A homeowner who ignored an order to clear their “eyesore” garden has been charged almost £3,000.

The “junkyard” garden in East Dean Rise, Seaford, was filled with rubble, discarded furniture and a car.

The debris took two and a half days to remove, which filled the front, rear and side garden of the house.

The homeowner ignored an order from Lewes District Council which meant the council cleared the rubbish out of their garden.

Councillor Julie Carr, cabinet member for recycling, waste and open spaces, said: “The outside of this property had become a blight on the landscape for people living nearby and those using a footpath next to it. 

“Our requests to the resident to properly dispose of the waste, which ranged from white goods to old road signs, fell on deaf ears so we had to take direct action ourselves. 

The Argus: The rubbish-filled gardenThe rubbish-filled garden (Image: LDC)

“Anyone else who uses their garden as a junkyard should be aware that they will not get away with damaging the look of the neighbourhood.”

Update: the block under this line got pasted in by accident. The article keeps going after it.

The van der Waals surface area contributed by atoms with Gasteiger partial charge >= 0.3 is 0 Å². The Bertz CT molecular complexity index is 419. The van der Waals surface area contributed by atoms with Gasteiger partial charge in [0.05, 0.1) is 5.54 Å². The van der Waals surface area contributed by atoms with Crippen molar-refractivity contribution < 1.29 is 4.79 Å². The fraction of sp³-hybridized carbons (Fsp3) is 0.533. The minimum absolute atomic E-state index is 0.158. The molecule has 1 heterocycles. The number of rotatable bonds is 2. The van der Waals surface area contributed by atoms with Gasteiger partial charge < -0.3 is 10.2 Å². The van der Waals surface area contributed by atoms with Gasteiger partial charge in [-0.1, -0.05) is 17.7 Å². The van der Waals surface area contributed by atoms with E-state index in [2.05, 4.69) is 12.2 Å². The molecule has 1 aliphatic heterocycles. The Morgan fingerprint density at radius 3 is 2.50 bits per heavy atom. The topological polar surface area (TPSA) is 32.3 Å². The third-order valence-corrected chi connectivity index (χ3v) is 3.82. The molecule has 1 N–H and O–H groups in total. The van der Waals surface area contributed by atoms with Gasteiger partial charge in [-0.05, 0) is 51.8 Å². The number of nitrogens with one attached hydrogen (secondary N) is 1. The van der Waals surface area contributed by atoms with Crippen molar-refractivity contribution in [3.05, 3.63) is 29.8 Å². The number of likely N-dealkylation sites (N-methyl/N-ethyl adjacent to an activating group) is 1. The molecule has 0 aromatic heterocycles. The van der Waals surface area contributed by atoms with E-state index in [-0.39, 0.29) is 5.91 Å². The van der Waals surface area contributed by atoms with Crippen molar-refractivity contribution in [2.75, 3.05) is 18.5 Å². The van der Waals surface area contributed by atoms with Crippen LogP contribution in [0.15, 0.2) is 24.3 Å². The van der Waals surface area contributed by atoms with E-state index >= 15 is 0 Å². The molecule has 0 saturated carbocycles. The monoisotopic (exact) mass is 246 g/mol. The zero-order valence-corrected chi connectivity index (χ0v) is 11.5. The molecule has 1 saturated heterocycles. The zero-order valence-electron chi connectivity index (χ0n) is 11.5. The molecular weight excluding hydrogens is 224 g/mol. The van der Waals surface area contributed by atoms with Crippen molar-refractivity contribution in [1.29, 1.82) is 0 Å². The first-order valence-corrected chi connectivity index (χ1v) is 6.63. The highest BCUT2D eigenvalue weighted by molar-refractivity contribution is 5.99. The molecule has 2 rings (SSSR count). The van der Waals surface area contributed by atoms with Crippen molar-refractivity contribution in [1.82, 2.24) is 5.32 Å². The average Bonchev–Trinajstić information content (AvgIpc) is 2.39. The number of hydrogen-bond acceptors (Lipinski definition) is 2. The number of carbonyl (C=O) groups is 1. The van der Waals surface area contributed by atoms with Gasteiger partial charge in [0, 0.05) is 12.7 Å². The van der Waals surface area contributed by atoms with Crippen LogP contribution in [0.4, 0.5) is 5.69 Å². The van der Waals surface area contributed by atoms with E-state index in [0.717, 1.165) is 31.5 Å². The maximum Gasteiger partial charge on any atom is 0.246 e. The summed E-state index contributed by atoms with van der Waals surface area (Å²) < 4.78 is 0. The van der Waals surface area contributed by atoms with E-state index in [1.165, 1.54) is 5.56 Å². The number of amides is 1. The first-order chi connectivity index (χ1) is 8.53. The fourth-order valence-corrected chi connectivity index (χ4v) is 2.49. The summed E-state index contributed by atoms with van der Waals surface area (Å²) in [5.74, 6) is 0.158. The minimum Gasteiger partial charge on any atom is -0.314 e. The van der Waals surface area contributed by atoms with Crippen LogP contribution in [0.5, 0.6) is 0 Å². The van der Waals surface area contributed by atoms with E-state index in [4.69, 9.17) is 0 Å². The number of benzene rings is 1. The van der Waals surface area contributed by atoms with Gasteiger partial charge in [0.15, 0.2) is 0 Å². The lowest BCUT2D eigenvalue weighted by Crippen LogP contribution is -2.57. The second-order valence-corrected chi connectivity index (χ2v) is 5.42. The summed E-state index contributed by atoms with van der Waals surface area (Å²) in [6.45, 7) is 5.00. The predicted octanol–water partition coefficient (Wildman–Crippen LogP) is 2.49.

The rubbish was on view to neighbours and people using a nearby footpath.

The council said it was “spoiling the local environment” before it was cleared in December.

A section 215 untidy land notice was served by the council which gave the owner two months to tidy their land. 

The Argus: After the garden was clearedAfter the garden was cleared (Image: LDC)

The notice allows councils to demand "land to be cleaned up when its condition adversely affects the amenity of the area".

Councils need to consider the "condition of the site, the impact on the surrounding area and the scope of their powers".

Since 1999, around 80 per cent of section 215 notices have secured compliance from the land owner.

The £2,700 charge on the East Dean Rise house was made to cover the costs of the clearance work and will be recovered when it is sold.

It comes as another resident in Eastbourne was charged thousands for failing to clear their “jungle garden last week.